– The Twins starting rotation could get a boost as soon as Saturday while the team is in Chicago to play the White Sox.

Righthander Ervin Santana could return from the disabled list to start that night, provided his simulated game on Tuesday goes well. It’s a chance for Santana to face hitters while the coaching and training staff evaluate how much progress he has made from a back injury. Santana strained his lower back nearly two weeks ago.

“It won’t be particularly long,” Twins manager Paul Molitor said of the tune-up session. “Somewhere between 30 and 40 pitches, approximately.”

Santana’s return could help stabilize a rotation that quickly fell into flux last week when he and righthander Kyle Gibson (shoulder) landed on the disabled list and lefthander Tommy Milone was moved to the bullpen. The replacements — righthanders Jose Berrios, Alex Meyer and Tyler Duffey — don’t have three months of major league experience among them.

So signs that Santana is close to returning are encouraging to the Twins. Gibson played some light catch on Monday as he progresses.

“That helps, obviously,” Twins General Manager Terry Ryan said. “You lose veteran guys who have been through this thing before. It always helps that you are going to get a few of them back in the near future.”

Plouffe to return

After Monday’s game, the Twins reinstated third baseman Trevor Plouffe from the 15-day disabled list, where he landed because of a strained right intercostal muscle. Plouffe played two rehabilitation games with Class A Fort Myers over the weekend to prove his fitness. Infielder Jorge Polanco was optioned to Class AAA Rochester to make room for Plouffe.

 

A starter, for now

Meyer finds it interesting how he wound up starting a game for the Twins.

“You go back over a month into spring training and I was trying to get a bullpen spot,” said Meyer, who reported to camp as a reliever. “Now I’m starting a major league game.”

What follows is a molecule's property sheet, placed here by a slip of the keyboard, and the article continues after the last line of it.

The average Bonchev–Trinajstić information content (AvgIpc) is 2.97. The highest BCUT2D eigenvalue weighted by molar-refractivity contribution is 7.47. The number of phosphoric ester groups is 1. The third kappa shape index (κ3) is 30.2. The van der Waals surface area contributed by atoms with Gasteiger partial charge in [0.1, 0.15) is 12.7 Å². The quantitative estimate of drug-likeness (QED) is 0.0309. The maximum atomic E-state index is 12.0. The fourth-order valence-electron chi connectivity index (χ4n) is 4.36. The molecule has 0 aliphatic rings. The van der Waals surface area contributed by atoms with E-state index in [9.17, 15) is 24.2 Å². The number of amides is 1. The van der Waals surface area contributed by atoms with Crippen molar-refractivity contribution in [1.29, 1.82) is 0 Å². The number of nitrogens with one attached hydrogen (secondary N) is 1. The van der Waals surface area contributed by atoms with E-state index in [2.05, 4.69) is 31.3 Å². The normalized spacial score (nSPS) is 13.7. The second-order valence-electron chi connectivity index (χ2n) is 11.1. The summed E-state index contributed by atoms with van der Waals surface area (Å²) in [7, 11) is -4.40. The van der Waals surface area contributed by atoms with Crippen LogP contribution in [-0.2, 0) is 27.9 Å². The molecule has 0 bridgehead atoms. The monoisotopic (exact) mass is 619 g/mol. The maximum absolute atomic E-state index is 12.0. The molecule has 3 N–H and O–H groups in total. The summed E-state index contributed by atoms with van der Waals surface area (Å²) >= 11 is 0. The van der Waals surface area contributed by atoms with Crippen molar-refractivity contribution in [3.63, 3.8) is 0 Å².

Meyer has been a starter for most of his pro career but gave relief a try last season when the results weren’t good, appearing in 30 games. The best route to the Opening Day roster was through the bullpen, and Meyer pitched in camp until he was cut on March 18. But Rochester needed a starter early in the season, and Meyer impressed during three outings, two as a starter.

The Twins called up Meyer on April 25 when it looked as if their bullpen would be short because of a 16-inning game the day before. That never materialized, but since Meyer was up conversations began about giving him a start. Now he’s getting his chance.

He did get some work in before Tuesday, giving up two runs on five hits and a walk on Friday. The rust is knocked off. Now he has to show he has better control and more composure than he did on Friday, when his first two pitches were lined to center for hits, then his next pitch went to the backstop.

“The game was what it was and went the way that it did,” Meyer said, “It was good to get out there and get the first one of the season out of the way, playing in a major league game. At the same time you want to go out there and do well, so that part I wasn’t too thrilled with.”

Ryan would not say that Meyer is a starter for good, pointing to Trevor May’s move to the bullpen last year as an example of how unforeseen circumstances can affect decisions.

 

Etc.

• Former Twins manager Ron Gardenhire, recently appointed as a special assistant to Ryan, is in Chattanooga this week. That means plenty of deep conversations with his former first baseman and current Lookouts skipper Doug Mientkiewicz.

• Closer Glen Perkins (shoulder) continues to rehab but is getting closer to attempting light throwing.